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Supply Chain – Who’s Job is it to Fix it ?


The supply chain capability of a retailer is a good indicator of modernity, that is,  up-to-date, novel, and efficient. Supply chain capability may be achieved through functional integration and development of advantages in lowering costs, increasing revenue, improving quality of service levels, and building consumer loyalty. Many supply chain programmes have reached a varied degree of success in Indian food retail industry, but they are well short of excellence achieved by modern retail the world over.
In the session, "Supply Chain, Who’s Job is it to Fix it," industry experts discussed how retailers should collaborate with food and grocery companies and vendors; how they should take their vendors’ help in managing the inventory; whether direct delivery to stores is a good idea and feasible; which vendors qualify to get visibility of demand and point of sales data; and how should the data be analysed for faster filling of shelves. Also, why are we not able to make the cold chain cost effective, and lastly, who will fix these problems?

The panel comprised heads of supply chain from leading players in the food industry, and the discussion was moderated by Sanjay Sethi, CEO of Export Trading Group. It was unanimously felt that basic Infrastructure, Automation and Information Flow is key to an effective Supply Chain.

As regards the best practices being followed internationally, Rajdeep Datta, Director, E Business & Supply Chain, Carrefour WC&C India, said that B2C is core competency, operating in B2B space in India with bar coding and seamless check-out at POS. He further added that the retailer should have products with enough shelf life to be able to sell. This integration is not seamless at the moment. Datta said that Carrefour is trying to put together a framework that will enable integration of RFID, Cloud, etc, and initiatives have also been taken by manufacturers down the line.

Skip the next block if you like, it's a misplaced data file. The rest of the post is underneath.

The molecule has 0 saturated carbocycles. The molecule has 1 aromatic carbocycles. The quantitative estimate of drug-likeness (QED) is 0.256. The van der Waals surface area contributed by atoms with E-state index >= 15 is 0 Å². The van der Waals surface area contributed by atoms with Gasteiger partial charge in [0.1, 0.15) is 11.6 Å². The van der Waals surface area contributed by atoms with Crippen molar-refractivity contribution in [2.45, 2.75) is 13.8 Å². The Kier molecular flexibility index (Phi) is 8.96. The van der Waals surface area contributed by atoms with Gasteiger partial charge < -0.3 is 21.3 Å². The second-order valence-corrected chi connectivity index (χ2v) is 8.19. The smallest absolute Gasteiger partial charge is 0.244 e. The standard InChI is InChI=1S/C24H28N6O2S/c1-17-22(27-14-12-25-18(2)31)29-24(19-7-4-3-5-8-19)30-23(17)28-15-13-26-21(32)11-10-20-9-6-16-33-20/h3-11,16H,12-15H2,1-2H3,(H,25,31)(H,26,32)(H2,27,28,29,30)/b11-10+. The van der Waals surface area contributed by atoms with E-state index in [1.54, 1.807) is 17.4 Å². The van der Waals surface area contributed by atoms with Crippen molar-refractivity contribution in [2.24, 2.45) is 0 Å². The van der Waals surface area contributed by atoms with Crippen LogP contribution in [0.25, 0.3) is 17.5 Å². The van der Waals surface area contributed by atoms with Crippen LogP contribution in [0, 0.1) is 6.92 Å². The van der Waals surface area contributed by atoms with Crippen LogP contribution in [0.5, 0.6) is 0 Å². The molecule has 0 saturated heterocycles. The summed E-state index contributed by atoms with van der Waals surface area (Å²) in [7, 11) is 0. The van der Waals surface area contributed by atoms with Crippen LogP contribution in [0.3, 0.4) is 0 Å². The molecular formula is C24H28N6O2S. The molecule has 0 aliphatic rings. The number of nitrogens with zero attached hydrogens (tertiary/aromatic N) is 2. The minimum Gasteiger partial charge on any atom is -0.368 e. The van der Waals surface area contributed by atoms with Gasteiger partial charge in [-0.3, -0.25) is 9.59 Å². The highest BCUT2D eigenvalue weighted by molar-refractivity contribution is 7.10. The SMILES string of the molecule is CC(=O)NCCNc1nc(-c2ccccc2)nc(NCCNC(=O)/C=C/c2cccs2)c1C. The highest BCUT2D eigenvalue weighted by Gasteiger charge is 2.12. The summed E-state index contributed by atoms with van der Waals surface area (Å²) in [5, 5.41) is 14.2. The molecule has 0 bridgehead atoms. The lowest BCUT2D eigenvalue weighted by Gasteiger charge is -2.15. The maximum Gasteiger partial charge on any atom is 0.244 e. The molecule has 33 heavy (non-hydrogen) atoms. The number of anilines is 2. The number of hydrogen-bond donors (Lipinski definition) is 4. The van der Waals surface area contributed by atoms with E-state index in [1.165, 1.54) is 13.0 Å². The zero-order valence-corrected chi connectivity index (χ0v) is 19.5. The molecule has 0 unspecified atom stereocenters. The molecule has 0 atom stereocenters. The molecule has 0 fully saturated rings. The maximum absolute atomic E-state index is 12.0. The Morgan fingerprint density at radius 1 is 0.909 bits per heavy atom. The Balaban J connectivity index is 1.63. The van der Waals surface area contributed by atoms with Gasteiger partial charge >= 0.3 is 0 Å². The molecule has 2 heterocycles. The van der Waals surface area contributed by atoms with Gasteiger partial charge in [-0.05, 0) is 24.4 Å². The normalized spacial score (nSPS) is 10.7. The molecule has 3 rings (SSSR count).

But to what extent is it possible to bring best practices to India? Chandramohan Gupta, Director, Supply Chain, Coca Cola, said that his understanding of what consumer wants is very basic: Availability of brands we love in right pack; Product safety – traceability; Freshness of product; and Pricing.
Stated VPS Malik, VP Sales, Modern Retail & Institution, Parag Milk Foods: "The supply that we give to stores are much more efficient in terms of temperature and freshness, and much more efficient than those coming from the distribution channel of the retailer. We have to manage the supply as per the time given to us by the retailer. We can control our own manpower, stock, and shipping, but cannot control that of the retailers. Let us all get the basics right in terms of SCM before we go for modernisation, etc."
Software technology was discussed as a solution to address the issues in SCM. Ravi Mandayam, Founder, Director – Technology, Frontal Rain Technologies, stated that the major problem is the information. "There is a need for a collaborative platform to share the information across all the players – manufacturer, distributor, and retailer."
Rustom B Irani, CEO, Promethean Spenta Technologies, expressed that cold supply chain is a huge problem in the industry. Most part of India has acute power problem, and since diesel prices were going up, maintaining cold storage has become extremely difficult. He added that technology by their company decouples Refrigeration from Electricity. Thy have patented a breakthrough Thermal Battery that stores thermal energy and can be used whenever needed. The company has launched a Thermal Milk Chiller at the village level, which can bring the temperature of milk from 30 degree centigrade to 4 degree centigrade, thereby increasing the shelf life of milk.
According to Srinivasa Ramanujam, Business Head, Adani Agrifresh Ltd., the problem of modern retail is that all retailers are trying to compete on the price front rather than on quality. In modern retail, the number of skus are too many and different skills are needed to handle different skus, but the price points are low, hence, retailers are bleeding. He added that the problem in modern retail is that there is no concept of collection centers.
Balaji V, COO, Future Supply Chain Solutions, added that in store education and automation is needed. There are several problems which exists in a store which include inventory mismatch, MRP mismatch, low infill rate, and SKUs mismatch.